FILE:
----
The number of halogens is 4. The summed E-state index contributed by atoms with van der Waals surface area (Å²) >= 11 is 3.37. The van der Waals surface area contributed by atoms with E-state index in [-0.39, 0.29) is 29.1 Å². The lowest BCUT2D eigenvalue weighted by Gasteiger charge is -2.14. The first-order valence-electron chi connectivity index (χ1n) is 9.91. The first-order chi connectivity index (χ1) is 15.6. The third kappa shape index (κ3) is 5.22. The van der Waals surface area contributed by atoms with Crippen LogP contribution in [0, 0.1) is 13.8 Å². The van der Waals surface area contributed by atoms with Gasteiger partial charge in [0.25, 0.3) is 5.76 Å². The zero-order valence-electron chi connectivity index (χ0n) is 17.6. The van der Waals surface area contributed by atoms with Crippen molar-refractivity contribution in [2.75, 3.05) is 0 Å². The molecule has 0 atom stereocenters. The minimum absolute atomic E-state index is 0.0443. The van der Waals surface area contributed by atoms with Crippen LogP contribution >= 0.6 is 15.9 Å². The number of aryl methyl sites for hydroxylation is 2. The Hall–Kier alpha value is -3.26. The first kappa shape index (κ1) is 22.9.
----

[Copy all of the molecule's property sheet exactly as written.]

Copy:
The number of halogens is 4. The summed E-state index contributed by atoms with van der Waals surface area (Å²) >= 11 is 3.37. The van der Waals surface area contributed by atoms with E-state index in [-0.39, 0.29) is 29.1 Å². The lowest BCUT2D eigenvalue weighted by Gasteiger charge is -2.14. The first-order valence-electron chi connectivity index (χ1n) is 9.91. The first-order chi connectivity index (χ1) is 15.6. The third kappa shape index (κ3) is 5.22. The van der Waals surface area contributed by atoms with Crippen LogP contribution in [0, 0.1) is 13.8 Å². The van der Waals surface area contributed by atoms with Gasteiger partial charge in [0.25, 0.3) is 5.76 Å². The zero-order valence-electron chi connectivity index (χ0n) is 17.6. The van der Waals surface area contributed by atoms with Crippen molar-refractivity contribution in [2.75, 3.05) is 0 Å². The molecule has 0 atom stereocenters. The minimum absolute atomic E-state index is 0.0443. The van der Waals surface area contributed by atoms with Crippen LogP contribution >= 0.6 is 15.9 Å². The number of aryl methyl sites for hydroxylation is 2. The Hall–Kier alpha value is -3.26. The first kappa shape index (κ1) is 22.9.